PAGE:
Pfizer was celebrating on both sides of the Atlantic yesterday, after its cancer drug Sutent won approval in the USA and inhaled insulin Exubera got the go-ahead in Europe.
Sutent and Exubera are two of Pfizer’s most important new products as the company weathers patent expiries on existing brands that could carve up to $14 billion off its revenues.
The US Food and Drug Administration has cleared Sutent (sunitinib) to treat patients with gastrointestinal stromal tumors (GIST), a rare stomach cancer, as well as advanced kidney cancer – the first time a cancer drug has been cleared for two indications right off the bat.
Sutent will be used initially in GIST patients who have not responded to treatment with Novartis’ Gleevec (imatinib), currently the only approved treatment for this type of cancer, based on clinical data showing that Pfizer’s drug delays the time for tumours to progress to 27 weeks compared to just six weeks for untreated patients.
Gleevec, sold as Glivec in some markets, has been a major commercial success for Novartis, racking up sales of $2.2 billion in 2005, a rise of more than 30%. It is approved for GIST as well as chronic myeloid leukaemia. Despite its second-line labelling, Sutent is expected to have an immediate impact on treatment because many patients develop resistance to Gleevec within 18 months of treatment.
Meanwhile, Sutent’s approval for patients with advanced renal cell carcinoma was based on data showing it can reduce the size of tumours in patients, with an overall response rate of 26%-37%. In this indication, Sutent will go head-to-head with another new product, Bayer and Onyx’ Nexavar (sorafenib tosylate), which was cleared by the FDA last month.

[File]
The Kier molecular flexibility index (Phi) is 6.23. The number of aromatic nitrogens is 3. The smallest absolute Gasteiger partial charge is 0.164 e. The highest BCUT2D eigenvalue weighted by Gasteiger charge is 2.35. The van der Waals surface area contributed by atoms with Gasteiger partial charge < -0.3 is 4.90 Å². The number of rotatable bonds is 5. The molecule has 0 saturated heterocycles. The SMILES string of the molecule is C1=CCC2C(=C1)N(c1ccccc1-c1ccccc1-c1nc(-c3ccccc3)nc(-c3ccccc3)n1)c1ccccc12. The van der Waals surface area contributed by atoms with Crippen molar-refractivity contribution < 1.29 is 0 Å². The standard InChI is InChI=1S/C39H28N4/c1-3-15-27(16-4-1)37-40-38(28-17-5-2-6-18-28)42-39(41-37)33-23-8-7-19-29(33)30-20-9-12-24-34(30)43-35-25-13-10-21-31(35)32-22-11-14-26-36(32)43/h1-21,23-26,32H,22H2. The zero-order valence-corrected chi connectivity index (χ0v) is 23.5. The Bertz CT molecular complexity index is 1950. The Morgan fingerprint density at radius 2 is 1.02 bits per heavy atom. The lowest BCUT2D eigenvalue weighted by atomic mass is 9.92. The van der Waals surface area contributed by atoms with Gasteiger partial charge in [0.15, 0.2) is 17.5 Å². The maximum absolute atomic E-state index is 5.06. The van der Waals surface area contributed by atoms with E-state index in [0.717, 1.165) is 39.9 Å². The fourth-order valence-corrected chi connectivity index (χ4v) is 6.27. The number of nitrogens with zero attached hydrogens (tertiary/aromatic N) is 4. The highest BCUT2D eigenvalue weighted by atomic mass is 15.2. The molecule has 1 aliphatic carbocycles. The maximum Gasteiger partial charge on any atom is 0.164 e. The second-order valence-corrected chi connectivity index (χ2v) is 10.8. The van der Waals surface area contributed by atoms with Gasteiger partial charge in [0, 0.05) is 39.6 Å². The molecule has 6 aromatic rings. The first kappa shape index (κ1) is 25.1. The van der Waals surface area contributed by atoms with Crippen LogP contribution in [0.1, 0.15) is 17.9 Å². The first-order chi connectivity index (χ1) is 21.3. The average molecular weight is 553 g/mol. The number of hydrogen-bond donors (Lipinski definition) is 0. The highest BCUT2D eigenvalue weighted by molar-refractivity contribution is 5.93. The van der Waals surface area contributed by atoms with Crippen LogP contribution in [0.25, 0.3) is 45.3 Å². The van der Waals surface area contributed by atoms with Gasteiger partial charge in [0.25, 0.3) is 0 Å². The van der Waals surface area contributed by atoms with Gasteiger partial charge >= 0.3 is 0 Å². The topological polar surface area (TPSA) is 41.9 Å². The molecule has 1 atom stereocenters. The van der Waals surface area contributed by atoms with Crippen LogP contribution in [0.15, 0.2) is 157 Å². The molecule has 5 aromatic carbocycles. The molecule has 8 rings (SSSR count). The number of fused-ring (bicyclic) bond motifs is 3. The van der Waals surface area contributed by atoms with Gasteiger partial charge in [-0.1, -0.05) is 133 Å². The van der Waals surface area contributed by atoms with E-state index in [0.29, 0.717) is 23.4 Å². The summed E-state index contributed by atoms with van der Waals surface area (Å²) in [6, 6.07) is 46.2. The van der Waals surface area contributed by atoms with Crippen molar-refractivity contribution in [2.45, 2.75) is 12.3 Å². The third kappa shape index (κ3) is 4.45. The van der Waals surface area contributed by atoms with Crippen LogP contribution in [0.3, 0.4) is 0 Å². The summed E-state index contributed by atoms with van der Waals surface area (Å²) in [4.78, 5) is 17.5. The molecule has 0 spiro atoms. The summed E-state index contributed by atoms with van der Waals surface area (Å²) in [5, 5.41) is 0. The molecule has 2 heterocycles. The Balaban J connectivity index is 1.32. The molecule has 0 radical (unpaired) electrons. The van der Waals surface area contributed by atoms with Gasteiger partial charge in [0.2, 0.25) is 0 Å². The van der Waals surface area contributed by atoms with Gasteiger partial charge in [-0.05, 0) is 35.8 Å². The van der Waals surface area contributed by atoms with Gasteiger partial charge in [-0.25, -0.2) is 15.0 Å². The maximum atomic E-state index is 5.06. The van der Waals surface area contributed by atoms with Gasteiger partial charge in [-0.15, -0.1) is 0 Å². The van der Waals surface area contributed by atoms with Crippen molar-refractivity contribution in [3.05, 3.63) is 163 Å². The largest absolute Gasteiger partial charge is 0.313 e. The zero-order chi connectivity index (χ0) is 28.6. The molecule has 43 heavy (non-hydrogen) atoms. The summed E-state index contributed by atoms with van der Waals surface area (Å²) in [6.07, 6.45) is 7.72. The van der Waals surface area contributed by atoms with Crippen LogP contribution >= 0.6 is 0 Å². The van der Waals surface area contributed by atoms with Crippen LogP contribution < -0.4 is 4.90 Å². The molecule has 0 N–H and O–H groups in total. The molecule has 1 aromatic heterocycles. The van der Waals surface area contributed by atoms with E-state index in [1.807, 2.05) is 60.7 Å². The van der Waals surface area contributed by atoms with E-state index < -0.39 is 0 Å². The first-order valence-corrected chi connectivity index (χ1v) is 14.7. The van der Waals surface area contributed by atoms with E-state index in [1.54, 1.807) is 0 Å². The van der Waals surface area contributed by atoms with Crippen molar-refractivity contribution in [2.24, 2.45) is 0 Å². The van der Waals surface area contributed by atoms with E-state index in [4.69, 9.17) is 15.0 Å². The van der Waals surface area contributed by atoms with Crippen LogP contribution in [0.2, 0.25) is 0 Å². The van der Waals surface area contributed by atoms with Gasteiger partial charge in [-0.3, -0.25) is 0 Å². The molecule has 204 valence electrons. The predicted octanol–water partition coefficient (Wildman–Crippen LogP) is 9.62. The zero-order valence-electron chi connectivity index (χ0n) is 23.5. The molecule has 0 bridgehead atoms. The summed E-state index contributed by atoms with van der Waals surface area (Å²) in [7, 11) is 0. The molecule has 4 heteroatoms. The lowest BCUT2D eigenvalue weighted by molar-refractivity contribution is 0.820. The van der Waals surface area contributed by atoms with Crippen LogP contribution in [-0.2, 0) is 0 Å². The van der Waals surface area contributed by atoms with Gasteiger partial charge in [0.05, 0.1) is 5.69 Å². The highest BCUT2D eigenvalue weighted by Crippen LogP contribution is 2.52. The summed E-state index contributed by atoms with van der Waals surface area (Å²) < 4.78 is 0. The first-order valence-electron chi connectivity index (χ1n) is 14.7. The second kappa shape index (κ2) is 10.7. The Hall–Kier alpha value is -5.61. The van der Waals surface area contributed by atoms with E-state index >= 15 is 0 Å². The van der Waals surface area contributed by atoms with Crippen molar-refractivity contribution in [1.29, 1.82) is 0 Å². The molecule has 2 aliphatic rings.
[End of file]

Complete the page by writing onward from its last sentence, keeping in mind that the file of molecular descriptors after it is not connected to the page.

Both of these orally-active drugs have been tipped as potential blockbusters in kidney cancer, because current treatment with interleukin-2 or interferon-alfa tends to have serious side effects and has to be delivered by injection. For Pfizer the drug also marks its first major foray into the cancer sector.
First inhaled insulin for diabetes
Meanwhile, the news that the European Medicines Agency has approved Exubera marks the end of a long and winding road for Pfizer and its development partner Nektar Therapeutics.
Despite delays on the way to market caused by a worry about the product’s long-term effects on lung function, Exubera can now be launched with a clear lead over its nearest rivals in pulmonary insulin delivery, Eli Lilly/Alkermes and Novo Nordisk/Aradigm, and puts it on track to secure the billion-dollar plus sales expected for this type of product.
Exubera is the first non-injectable insulin product to be approved for marketing in a major pharmaceutical market (although Canadian biotech concern Generex recently introduced an oral spray version in Ecuador). It is intended as a replacement for short-acting insulin, and is inhaled just before meals.
Pfizer now owns commercial rights to the product, after buying out former partner Sanofi-Aventis in a $1.3 billion deal earlier this month. US approval could be forthcoming as early as today.